Building career on Microsoft technology

Microsoft userg7
Mar 19 16 Comments

Hi, throughout my career I have worked on C#/.net/Azure etc. I have not exposed myself to Java/open source/AWS technologies.

Will this be a bottleneck problem in the long run of my career? If so how to mitigate it?

PS: I work for Microsoft Azure

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TOP 16 Comments
  • VMware / Eng
    tyxS31

    VMware Eng

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    Microsoft, Hulu
    tyxS31more
    Not an issue, I had a similar 18+ years of C# - I used C# since its beta days- worked for Microsoft for many years, and then transitioned to Java, Linux, AWS in pretty much few weeks, I also worked with a lot of Python, Scala, ... etc. It's all code, you will get the hang of it, it is only a problem if you make it one
    Mar 19 3
    • New / Eng bumerang
      Imagine if you have never touched MS stack and started with Java/Scala right away? Wouldn't it be nice?
      Mar 19
    • C# can be a beautiful language.
      Mar 19
    • VMware / Eng
      tyxS31

      VMware Eng

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      tyxS31more
      @New, no it wouldn't, actually the more languages I use the more I appreciate C#, most languages are stealing features from it anyway.
      Mar 20
  • Amazon GiftOfFear
    Java sux compared to C#
    Mar 19 4
    • Micro Focus / Product GWOz11
      Said no one ever.
      Mar 20
    • Microsoft / Eng MissingNo.
      Most developers agree according to surveys. It's a much more modern language with way more features.
      Mar 20
    • VMware / Eng
      tyxS31

      VMware Eng

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      tyxS31more
      @Micro said anyone who worked with both
      Mar 20
    • Microsoft / Eng MissingNo.
      I've work substantially with both and C# is better. C# has async await, nullable types, namespaces, delegates, structs, types without erasure. C# is also adding features at a faster pace than Java so it has a chance or catching up to languages like Kotlin and Swift.
      Mar 20
  • Oracle kw4/(
    Yes it will. My first job was at Microsoft. When I finally left I was surprised nobody used ms technology other than ms and other non tech companies. Using open source was an eye opener.

    Only ms experience in resume is also a mood killer. We interview a lot of Microsoft people at seattle oci and we always put ms people in a different microscope.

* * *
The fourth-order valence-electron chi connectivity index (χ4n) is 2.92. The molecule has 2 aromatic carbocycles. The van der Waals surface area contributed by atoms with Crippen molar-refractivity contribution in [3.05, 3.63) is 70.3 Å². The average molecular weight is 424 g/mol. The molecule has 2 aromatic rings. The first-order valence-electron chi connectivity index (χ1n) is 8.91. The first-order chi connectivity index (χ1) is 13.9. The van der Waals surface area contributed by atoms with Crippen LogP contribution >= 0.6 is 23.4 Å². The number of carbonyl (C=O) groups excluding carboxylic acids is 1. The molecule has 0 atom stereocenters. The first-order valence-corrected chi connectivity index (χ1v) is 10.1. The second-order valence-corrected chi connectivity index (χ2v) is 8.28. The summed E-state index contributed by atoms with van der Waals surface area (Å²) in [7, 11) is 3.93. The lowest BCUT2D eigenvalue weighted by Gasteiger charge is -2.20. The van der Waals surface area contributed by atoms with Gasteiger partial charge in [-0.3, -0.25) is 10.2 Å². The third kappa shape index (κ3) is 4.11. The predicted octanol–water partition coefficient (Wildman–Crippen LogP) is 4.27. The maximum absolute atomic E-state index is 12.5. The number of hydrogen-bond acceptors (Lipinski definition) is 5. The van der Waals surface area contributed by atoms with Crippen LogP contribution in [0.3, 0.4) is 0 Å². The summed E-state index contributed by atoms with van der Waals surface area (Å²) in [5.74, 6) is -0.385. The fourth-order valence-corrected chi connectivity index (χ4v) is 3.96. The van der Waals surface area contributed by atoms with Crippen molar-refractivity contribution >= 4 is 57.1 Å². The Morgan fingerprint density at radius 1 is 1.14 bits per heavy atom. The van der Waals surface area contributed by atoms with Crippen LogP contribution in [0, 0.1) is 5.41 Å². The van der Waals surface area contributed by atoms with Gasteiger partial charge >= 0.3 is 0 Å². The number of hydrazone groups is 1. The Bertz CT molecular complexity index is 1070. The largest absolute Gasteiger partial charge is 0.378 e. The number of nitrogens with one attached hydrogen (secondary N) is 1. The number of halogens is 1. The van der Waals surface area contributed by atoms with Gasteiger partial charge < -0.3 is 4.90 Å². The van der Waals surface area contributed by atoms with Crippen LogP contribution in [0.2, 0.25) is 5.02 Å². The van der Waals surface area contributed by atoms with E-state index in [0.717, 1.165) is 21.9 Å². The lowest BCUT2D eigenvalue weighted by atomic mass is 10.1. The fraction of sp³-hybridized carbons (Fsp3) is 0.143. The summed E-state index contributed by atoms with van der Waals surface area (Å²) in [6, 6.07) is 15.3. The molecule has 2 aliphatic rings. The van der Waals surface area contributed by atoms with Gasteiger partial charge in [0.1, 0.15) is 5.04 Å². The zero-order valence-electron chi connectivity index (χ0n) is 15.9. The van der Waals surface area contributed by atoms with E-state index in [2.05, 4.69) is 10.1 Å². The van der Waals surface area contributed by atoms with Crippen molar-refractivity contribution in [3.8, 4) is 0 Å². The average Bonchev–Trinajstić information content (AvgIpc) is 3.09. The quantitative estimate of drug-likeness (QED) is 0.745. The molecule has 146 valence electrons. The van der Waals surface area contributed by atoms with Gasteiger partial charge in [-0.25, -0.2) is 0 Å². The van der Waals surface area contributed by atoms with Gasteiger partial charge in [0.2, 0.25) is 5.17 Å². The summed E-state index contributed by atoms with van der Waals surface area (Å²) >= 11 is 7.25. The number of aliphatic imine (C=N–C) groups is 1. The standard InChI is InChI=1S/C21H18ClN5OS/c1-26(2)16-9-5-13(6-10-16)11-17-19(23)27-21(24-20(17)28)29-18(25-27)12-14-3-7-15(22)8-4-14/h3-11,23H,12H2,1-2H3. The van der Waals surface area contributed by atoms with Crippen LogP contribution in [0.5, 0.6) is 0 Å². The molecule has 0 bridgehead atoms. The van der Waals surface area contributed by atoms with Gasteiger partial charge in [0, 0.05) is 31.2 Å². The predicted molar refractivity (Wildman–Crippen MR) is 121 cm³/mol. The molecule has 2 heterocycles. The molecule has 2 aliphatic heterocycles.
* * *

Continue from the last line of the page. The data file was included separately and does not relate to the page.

Mar 19 2
    • Google / Eng catburglar
      What do you mean different microscope?
      Mar 20
    • Salesforce psiM71
      For every question you ask them about having used X or Y tech or product they’ll say “no, but I’ve used our own at Microsoft”, so it’s hard to gauge their skill as some of those are private.
      Mar 22
  • Google UkHq61
    Nop. Its all the same and in many ways C# and VS are much nicer and easier to read and debug than Java/IntelliJ.

    The technologies/APIs are very similar too. e.g. gRPC/Stubby is basically a cleaner version of WCF, protobuf is bond, most of the Azure APIs are available under different names but very similar implementations on aws/gcp (azure/gcp cloud function/aws lambda).

    Ultimately non of the big companies work in a vacuum and its the same people moving around implementing the same features.
    Mar 20 0
  • Qualtrics / Sales
    '🈚🀄🎶🈶

    Qualtrics Sales

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    Microsoft, Qualtrics
    '🈚🀄🎶🈶more
    Short answer is no. But what you do want to understand the underlying system and design which are the transferrable knowledge. If you understand how a distributed key-value store works, it doesn't matter whether it's called "Amazon DynamoDB" or "Azure CosmosDB". If you understand how to asynchronous code works in C#, you would be wise to avoid writing blocking code in Java. If you just want to be "cool" and doing the latest stuff, Go/Scala/Kotlin start to get more popular than Java, so you are again one step behind.
    Mar 20 0
  • Avanade wwsg
    Today’s tech stacks are much more interdependent thanks to cloud, network effects, social coding and cross platform integration - As long as you keep up with the latest in your tech stack, keep abreast with Cloud, Dev Ops tooling and keep any eye out for latest trends and stay current and amenable to learning new platforms, then the divide between MS tech and Open Source is really not an issue. (It’s the ability to keep learning, that is what’s hard) IMO MS tech stack is really wonderful btw

    How to do this practically - let’s say your Azure, then do a side project with AWS lambda - not all that different to azure functions anyway etc..also look for places were MS tech overlaps or integrates with OS tech- e.g as a FED you may integrate .net core web api backend with Angular or React as a front end and thus learn a popular front end framework...

    It also helps to prune/ diversify and target your resume to the position you want- recruiters and managers just follow buzzwords so try to keep multiple resumes- one for each target role you desire and drop any Visual Basic projects from the dark past ;)
    Mar 21 0
  • Salesforce / Mgmt GQch66
    It will be a problem, so it's probably worth branching out. That said, my early career (1997-2000) was C, C++, and Java (at Sun, no less) but nothing but .Net and HTML JavaScript from then until my transition into full time management about 6 years ago. During that time, never had an issue finding work in the Boston area.
    Mar 20 0

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